Uber stores massive data about its drivers. As soon as you request a car, in fifteen seconds or less the Uber algorithm matches you to the closest driver. Meanwhile, Uber stores data on every trip you and the driver take. Uber then uses this data to predict supply and demand and to set fares. The algorithms also consider traffic flow in each city at different times, considering things like bottlenecks and accidents.
Eleven Petabytes of Data at Airbnb
With Airbnb, you can read reviews of each place, view options on a map adjacent to where your meetings are, filter your search on a variety of criteria, give your host specific feedback after your stay, and so on. These digital experiences are all driven by hyper-personalized use of data.
Like Uber, Airbnb has created a marketplace, not between car owners and passengers but between property owners and renters. In this context, Airbnb isn’t just renting places to stay, it’s looking for a good match between the property owner and the renter. To do so, Airbnb considers the preferences of the host, looking at four vital areas to influence the guest: behavioral data from the Airbnb website, and dimension factors like device, language and location preferences. It even takes into account sentiment like customer reviews and survey results, and imputed data. This underlying big data platform has encouraged property owners to join the Airbnb community, increasing the appeal to more travelers.
The Google B2B Big Data Tsunami
B2B companies have experienced similar disruptions as these B2C businesses. Consider the Google search business. Google probably has more data than any other B2B company. If you don’t think so, ask a friend to conduct this experiment. First, make sure both of you allow Google to know your location. Next, you both type in the exact same search phrase in your own cell phones. Chances are, you’ll each get different search results relevant only to you, even though the search string is the same on both phones and you’re sitting next to each other.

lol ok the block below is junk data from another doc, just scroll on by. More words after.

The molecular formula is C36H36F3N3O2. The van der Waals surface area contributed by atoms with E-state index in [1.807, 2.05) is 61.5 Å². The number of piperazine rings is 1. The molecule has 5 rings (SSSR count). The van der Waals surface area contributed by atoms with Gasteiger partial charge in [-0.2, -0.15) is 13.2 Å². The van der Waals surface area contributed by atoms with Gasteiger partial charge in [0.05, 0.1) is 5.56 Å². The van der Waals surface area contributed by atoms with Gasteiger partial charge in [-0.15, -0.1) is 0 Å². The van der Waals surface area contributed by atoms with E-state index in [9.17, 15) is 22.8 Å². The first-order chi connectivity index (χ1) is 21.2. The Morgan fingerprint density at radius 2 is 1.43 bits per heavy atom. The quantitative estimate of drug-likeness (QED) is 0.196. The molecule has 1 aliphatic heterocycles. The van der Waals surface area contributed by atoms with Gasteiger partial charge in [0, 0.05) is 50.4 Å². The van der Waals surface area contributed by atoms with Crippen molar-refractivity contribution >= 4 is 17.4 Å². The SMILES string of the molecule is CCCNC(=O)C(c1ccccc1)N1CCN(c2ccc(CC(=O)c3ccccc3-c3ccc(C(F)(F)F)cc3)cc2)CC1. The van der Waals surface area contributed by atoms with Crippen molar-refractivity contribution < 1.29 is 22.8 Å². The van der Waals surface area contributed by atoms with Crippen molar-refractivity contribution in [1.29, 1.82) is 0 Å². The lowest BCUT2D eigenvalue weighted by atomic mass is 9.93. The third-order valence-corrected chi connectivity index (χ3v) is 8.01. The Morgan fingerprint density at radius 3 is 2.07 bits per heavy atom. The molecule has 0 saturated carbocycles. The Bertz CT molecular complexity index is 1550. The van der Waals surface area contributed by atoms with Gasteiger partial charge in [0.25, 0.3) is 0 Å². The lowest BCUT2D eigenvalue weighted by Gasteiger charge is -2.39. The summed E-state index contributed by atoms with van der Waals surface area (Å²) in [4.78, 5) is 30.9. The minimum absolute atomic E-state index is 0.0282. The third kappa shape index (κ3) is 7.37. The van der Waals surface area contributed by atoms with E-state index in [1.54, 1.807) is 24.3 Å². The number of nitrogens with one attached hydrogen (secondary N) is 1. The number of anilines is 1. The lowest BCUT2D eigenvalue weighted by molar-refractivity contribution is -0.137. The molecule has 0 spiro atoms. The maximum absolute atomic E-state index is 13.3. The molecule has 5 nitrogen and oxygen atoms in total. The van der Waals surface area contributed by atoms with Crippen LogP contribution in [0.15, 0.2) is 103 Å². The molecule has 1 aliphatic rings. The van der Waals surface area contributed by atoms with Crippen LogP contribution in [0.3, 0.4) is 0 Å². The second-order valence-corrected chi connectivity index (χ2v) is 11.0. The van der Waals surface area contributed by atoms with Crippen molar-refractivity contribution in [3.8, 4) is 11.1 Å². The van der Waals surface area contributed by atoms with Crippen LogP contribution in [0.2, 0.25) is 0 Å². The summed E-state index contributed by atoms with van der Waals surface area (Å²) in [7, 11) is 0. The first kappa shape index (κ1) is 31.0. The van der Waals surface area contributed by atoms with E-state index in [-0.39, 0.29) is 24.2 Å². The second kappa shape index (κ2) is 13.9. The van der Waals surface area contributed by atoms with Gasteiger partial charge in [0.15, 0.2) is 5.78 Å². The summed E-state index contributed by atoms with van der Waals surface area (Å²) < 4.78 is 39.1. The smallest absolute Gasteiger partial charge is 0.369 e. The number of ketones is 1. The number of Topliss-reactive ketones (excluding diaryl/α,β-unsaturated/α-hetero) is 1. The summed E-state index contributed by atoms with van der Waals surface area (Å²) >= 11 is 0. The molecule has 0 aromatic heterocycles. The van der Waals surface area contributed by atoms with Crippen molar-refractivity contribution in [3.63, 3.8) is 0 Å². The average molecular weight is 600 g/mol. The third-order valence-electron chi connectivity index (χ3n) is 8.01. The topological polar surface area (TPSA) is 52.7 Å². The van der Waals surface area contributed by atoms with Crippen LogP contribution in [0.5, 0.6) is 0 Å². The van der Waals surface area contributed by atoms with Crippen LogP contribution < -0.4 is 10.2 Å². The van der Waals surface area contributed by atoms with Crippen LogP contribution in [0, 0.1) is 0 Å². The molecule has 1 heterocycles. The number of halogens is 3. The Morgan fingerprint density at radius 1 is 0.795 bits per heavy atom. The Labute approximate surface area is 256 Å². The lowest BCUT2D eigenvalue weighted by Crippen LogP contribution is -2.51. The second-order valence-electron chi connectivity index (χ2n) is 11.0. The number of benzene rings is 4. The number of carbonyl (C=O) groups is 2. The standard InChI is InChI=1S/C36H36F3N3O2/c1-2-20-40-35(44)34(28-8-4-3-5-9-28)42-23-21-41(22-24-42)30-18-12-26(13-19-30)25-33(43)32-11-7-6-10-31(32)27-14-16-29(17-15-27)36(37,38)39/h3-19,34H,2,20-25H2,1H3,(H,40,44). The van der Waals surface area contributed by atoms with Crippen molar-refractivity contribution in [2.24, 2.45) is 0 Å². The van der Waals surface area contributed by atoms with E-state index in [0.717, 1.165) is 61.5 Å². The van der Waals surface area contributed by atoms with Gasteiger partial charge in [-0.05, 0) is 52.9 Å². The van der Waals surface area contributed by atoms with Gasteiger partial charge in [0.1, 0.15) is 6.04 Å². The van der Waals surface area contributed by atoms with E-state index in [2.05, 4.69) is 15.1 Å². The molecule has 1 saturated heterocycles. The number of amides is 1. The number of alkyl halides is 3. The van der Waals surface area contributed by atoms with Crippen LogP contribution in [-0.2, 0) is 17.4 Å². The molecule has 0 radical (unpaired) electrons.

Google isn’t just doing what you ask; it’s looking at everything it knows about you and delivers what it thinks you mean. (I have good friends who aren’t that empathetic.) This database expertise also delivers value to the advertiser.
Before Google, companies lacked the ability to target ads based upon the immediate questions someone had. Very quickly, massive dollars that companies had previously spent on traditional media began to shift to AdWords. And just as quickly, newspapers and magazine print revenues declined precipitously. Consider this graphic on the US newspaper industry as Exhibit A, from Pew Research Center.
Think of Your B2B Data as an Asset on Your Balance Sheet
For companies who want to disrupt industries, as these companies are doing, the first step is to begin thinking of data as an asset on the balance sheet. If this seems far-fetched, consider this: Gartner predicts that by 2022, companies will be valued on their information portfolios. In fact, a Gartner study found that “companies demonstrating "information-savvy" behavior — such as hiring a chief data officer, forming data science teams and engaging in enterprise information governance — command market-to-book ratios well above the market.”
Think of data as an asset your company will need to invest in to harvest the highest return on investment. Technologies like machine learning and artificial intelligence are only effective when fed reliable data. To that end, your company needs to take steps to gain as much advantage as possible from your data and the newest technologies you can apply to it.